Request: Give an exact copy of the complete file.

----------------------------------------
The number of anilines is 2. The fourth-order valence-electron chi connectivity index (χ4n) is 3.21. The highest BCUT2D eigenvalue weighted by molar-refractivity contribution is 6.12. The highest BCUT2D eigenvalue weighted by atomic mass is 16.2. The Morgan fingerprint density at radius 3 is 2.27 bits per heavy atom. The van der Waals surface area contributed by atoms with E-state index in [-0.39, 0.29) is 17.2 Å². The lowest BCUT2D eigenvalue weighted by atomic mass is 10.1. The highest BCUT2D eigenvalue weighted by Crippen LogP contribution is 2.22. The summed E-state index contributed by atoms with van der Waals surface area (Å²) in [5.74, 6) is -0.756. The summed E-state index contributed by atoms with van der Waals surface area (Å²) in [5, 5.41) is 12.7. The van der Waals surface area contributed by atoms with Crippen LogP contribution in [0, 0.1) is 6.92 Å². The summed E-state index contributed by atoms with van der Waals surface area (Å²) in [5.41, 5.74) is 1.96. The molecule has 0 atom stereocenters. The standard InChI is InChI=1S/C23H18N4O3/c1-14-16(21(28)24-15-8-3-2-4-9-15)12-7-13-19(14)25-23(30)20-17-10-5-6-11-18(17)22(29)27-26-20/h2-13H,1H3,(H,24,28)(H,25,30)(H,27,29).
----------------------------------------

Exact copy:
The number of anilines is 2. The fourth-order valence-electron chi connectivity index (χ4n) is 3.21. The highest BCUT2D eigenvalue weighted by molar-refractivity contribution is 6.12. The highest BCUT2D eigenvalue weighted by atomic mass is 16.2. The Morgan fingerprint density at radius 3 is 2.27 bits per heavy atom. The van der Waals surface area contributed by atoms with E-state index in [-0.39, 0.29) is 17.2 Å². The lowest BCUT2D eigenvalue weighted by atomic mass is 10.1. The highest BCUT2D eigenvalue weighted by Crippen LogP contribution is 2.22. The summed E-state index contributed by atoms with van der Waals surface area (Å²) in [5.74, 6) is -0.756. The summed E-state index contributed by atoms with van der Waals surface area (Å²) in [5, 5.41) is 12.7. The van der Waals surface area contributed by atoms with Crippen LogP contribution in [0, 0.1) is 6.92 Å². The summed E-state index contributed by atoms with van der Waals surface area (Å²) in [5.41, 5.74) is 1.96. The molecule has 0 atom stereocenters. The standard InChI is InChI=1S/C23H18N4O3/c1-14-16(21(28)24-15-8-3-2-4-9-15)12-7-13-19(14)25-23(30)20-17-10-5-6-11-18(17)22(29)27-26-20/h2-13H,1H3,(H,24,28)(H,25,30)(H,27,29).